It was a political game for the president to wait for the Washington politicians to return from vacation to present his economic stimulus plan while millions of Americans are looking for immediate signs of hope. Evidently, Obama, after getting shellacked by the Tea Party on the debt ceiling issue, gave Republican members time to determine if their constituents favored compromise for the good of the country or endorsed stubborn, self-serving, hardball politics for the good of the party.
On the surface it appears Republican constituents are leaning toward compromise. After Obama’s speech, Speaker of the House John Boehner, along with other Republican House members, sent a letter of cooperation to the president announcing their desire to work with him on his proposals. I wonder what the Tea Party thinks about that! Breaking ranks with party strategy and demonstrating political good judgment towards compromise, Boehner wrote, “We believe your ideas merit consideration by Congress and believe the American people expect them to be given such consideration.”
Republican House Majority Leader Eric Cantor also hinted he would support compromise, saying a tax cut is something he supported in the past, indicating he will compromise with Obama in the future. Spokesman Brad Dayspring said Cantor “has long believed that there are better ways to grow the economy and create jobs than temporary tax relief” and the issue will be included in future discussions.
Another Republican senator, Scott Brown from Massachusetts, now occupying the seat that Democratic Sen. Ted Kennedy held for years, was optimistic and endorsed Obama’s plan for a permanent tax cut. Brown was elected as a moderate and could be the voice of reason behind the scenes of bipartisan negotiations. Republican presidential candidate Jon M. Huntsman Jr., former governor of Utah, also jumped on the bandwagon for compromise saying he thought the tax cut was a good idea. We’ll hear what the other Republican presidential candidates say about Obama’s plan during the infighting in future political debates.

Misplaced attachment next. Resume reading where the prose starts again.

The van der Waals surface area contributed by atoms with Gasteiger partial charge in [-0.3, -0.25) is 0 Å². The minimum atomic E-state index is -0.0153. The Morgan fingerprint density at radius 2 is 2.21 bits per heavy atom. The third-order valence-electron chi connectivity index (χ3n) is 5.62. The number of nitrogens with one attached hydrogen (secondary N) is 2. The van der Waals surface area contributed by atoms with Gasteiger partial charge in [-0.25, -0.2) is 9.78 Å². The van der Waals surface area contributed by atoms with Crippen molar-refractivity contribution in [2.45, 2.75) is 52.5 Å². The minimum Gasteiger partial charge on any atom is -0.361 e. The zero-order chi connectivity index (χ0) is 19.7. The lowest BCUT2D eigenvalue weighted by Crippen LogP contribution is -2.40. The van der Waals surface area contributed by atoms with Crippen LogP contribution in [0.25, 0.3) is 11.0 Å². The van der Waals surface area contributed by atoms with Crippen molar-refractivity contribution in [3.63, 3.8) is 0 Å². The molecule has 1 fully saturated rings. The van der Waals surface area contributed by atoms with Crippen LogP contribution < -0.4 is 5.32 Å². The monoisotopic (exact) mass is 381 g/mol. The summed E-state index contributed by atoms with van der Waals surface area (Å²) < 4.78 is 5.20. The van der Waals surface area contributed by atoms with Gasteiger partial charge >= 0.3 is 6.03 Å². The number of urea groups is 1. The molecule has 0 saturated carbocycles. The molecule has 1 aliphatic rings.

Senate Majority Leader Harry Reid, responsible for bringing the bill to a vote, asked “reasonable Republicans to resist those who oppose the legislation and root for our economy to fail” to pass Obama’s proposed legislation. Referring to the basic objective of the Tea Party, Reid said some members of Congress and the Senate can’t “continue to bow to the Tea Party Republicans who are willing to do anything to ruin our economy to hurt the president.”
But are the Democrats and Obama also ruining our economy by playing the same political blame game as the Republicans? Although President Obama was decisive when he made the decision to invade Pakistan territory to assassinate Osama bin Laden, he wasn’t very aggressive sparring with Congress to raise the debt ceiling. Why?
Obama baited the Tea Party members into hanging themselves by creating the image of a dysfunctional government causing our credit rating to drop a notch when he should have been presidential and whipped Congress into shape and done what is right for our country.
The American jobs Act should have been presented to the American people a year ago. Where was Obama then? With 14 months to go until the presidential election, Obama waited until now to present his plan and platform for re-election. Instead of initiating his plan at the beginning of his first term he is using it as a conduit for his second term and we have all paid the price. Not to worry, though. Obama’s got the tour bus loaded up for his political campaigning across the country to tout his plan for rescuing us from the Republicans. Looks like he timed it just right.
Obama’s actions remind me of the legend claiming Rome burned while Nero played the fiddle. While Obama fiddled around playing politics with Republicans our economy went up in flames thanks to his lack of leadership. Only time will tell if Obama’s gamble paid off and where his name will appear in a trivia game.
David Farside is a Sparks resident and political activist. The polemics of his articles can be discussed at firstname.lastname@example.org. His website is www.thefarsidechronicles.com.